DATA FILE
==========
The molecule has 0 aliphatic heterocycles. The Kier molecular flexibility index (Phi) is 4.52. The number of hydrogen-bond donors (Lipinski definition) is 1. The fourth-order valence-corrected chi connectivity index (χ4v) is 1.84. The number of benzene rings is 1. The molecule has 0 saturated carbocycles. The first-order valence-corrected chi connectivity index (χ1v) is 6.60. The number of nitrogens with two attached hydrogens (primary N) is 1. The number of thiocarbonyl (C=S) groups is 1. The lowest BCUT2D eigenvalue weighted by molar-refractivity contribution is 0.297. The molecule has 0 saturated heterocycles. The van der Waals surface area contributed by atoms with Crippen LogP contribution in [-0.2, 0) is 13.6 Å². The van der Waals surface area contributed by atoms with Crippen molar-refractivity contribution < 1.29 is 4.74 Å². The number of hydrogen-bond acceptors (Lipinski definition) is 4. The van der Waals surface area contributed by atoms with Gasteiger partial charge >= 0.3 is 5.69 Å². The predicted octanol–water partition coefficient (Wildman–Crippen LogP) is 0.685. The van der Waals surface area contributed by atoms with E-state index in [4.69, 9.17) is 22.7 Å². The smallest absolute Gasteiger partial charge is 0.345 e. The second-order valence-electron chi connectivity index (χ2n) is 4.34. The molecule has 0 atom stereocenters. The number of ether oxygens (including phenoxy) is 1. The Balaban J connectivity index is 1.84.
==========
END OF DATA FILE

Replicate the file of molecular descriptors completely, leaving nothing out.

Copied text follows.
The molecule has 0 aliphatic heterocycles. The Kier molecular flexibility index (Phi) is 4.52. The number of hydrogen-bond donors (Lipinski definition) is 1. The fourth-order valence-corrected chi connectivity index (χ4v) is 1.84. The number of benzene rings is 1. The molecule has 0 saturated carbocycles. The first-order valence-corrected chi connectivity index (χ1v) is 6.60. The number of nitrogens with two attached hydrogens (primary N) is 1. The number of thiocarbonyl (C=S) groups is 1. The lowest BCUT2D eigenvalue weighted by molar-refractivity contribution is 0.297. The molecule has 0 saturated heterocycles. The van der Waals surface area contributed by atoms with Crippen LogP contribution in [-0.2, 0) is 13.6 Å². The van der Waals surface area contributed by atoms with Crippen molar-refractivity contribution < 1.29 is 4.74 Å². The number of hydrogen-bond acceptors (Lipinski definition) is 4. The van der Waals surface area contributed by atoms with Gasteiger partial charge >= 0.3 is 5.69 Å². The predicted octanol–water partition coefficient (Wildman–Crippen LogP) is 0.685. The van der Waals surface area contributed by atoms with E-state index in [4.69, 9.17) is 22.7 Å². The smallest absolute Gasteiger partial charge is 0.345 e. The second-order valence-electron chi connectivity index (χ2n) is 4.34. The molecule has 0 atom stereocenters. The number of ether oxygens (including phenoxy) is 1. The Balaban J connectivity index is 1.84.